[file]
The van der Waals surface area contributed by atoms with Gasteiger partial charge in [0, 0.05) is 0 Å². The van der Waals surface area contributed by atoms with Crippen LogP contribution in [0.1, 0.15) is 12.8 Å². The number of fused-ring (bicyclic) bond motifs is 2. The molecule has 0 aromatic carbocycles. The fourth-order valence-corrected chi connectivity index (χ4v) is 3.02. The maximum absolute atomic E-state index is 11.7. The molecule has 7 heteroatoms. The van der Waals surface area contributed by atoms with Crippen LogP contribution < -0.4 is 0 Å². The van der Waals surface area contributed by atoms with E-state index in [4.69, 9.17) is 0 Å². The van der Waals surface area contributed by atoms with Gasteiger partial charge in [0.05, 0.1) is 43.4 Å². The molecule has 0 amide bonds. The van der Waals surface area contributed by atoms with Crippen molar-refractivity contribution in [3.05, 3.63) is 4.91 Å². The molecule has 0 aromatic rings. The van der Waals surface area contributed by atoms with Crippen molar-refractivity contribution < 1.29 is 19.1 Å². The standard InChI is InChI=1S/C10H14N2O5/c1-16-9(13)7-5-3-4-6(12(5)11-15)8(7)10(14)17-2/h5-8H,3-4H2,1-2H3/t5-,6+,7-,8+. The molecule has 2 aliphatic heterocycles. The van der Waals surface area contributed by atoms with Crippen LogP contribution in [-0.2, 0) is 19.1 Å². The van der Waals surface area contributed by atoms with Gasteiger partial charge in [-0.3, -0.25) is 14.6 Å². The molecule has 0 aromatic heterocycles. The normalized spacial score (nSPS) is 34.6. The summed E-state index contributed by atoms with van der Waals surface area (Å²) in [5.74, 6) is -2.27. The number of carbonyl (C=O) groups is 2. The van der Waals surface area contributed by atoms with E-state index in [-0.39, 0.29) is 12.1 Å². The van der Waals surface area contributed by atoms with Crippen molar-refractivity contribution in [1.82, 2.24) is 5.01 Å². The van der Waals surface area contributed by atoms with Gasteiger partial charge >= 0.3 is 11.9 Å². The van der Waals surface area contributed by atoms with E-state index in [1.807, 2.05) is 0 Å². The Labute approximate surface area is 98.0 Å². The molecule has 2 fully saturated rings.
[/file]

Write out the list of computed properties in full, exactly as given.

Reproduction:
The van der Waals surface area contributed by atoms with Gasteiger partial charge in [0, 0.05) is 0 Å². The van der Waals surface area contributed by atoms with Crippen LogP contribution in [0.1, 0.15) is 12.8 Å². The number of fused-ring (bicyclic) bond motifs is 2. The molecule has 0 aromatic carbocycles. The fourth-order valence-corrected chi connectivity index (χ4v) is 3.02. The maximum absolute atomic E-state index is 11.7. The molecule has 7 heteroatoms. The van der Waals surface area contributed by atoms with Crippen LogP contribution < -0.4 is 0 Å². The van der Waals surface area contributed by atoms with E-state index in [4.69, 9.17) is 0 Å². The van der Waals surface area contributed by atoms with Gasteiger partial charge in [0.05, 0.1) is 43.4 Å². The molecule has 0 amide bonds. The van der Waals surface area contributed by atoms with Crippen molar-refractivity contribution in [3.05, 3.63) is 4.91 Å². The molecule has 0 aromatic rings. The van der Waals surface area contributed by atoms with Crippen molar-refractivity contribution < 1.29 is 19.1 Å². The standard InChI is InChI=1S/C10H14N2O5/c1-16-9(13)7-5-3-4-6(12(5)11-15)8(7)10(14)17-2/h5-8H,3-4H2,1-2H3/t5-,6+,7-,8+. The molecule has 2 aliphatic heterocycles. The van der Waals surface area contributed by atoms with Crippen LogP contribution in [-0.2, 0) is 19.1 Å². The van der Waals surface area contributed by atoms with Gasteiger partial charge in [-0.3, -0.25) is 14.6 Å². The molecule has 0 aromatic heterocycles. The normalized spacial score (nSPS) is 34.6. The summed E-state index contributed by atoms with van der Waals surface area (Å²) in [5.74, 6) is -2.27. The number of carbonyl (C=O) groups is 2. The van der Waals surface area contributed by atoms with E-state index in [-0.39, 0.29) is 12.1 Å². The van der Waals surface area contributed by atoms with Crippen molar-refractivity contribution in [1.82, 2.24) is 5.01 Å². The van der Waals surface area contributed by atoms with Gasteiger partial charge >= 0.3 is 11.9 Å². The van der Waals surface area contributed by atoms with E-state index in [1.807, 2.05) is 0 Å². The Labute approximate surface area is 98.0 Å². The molecule has 2 fully saturated rings.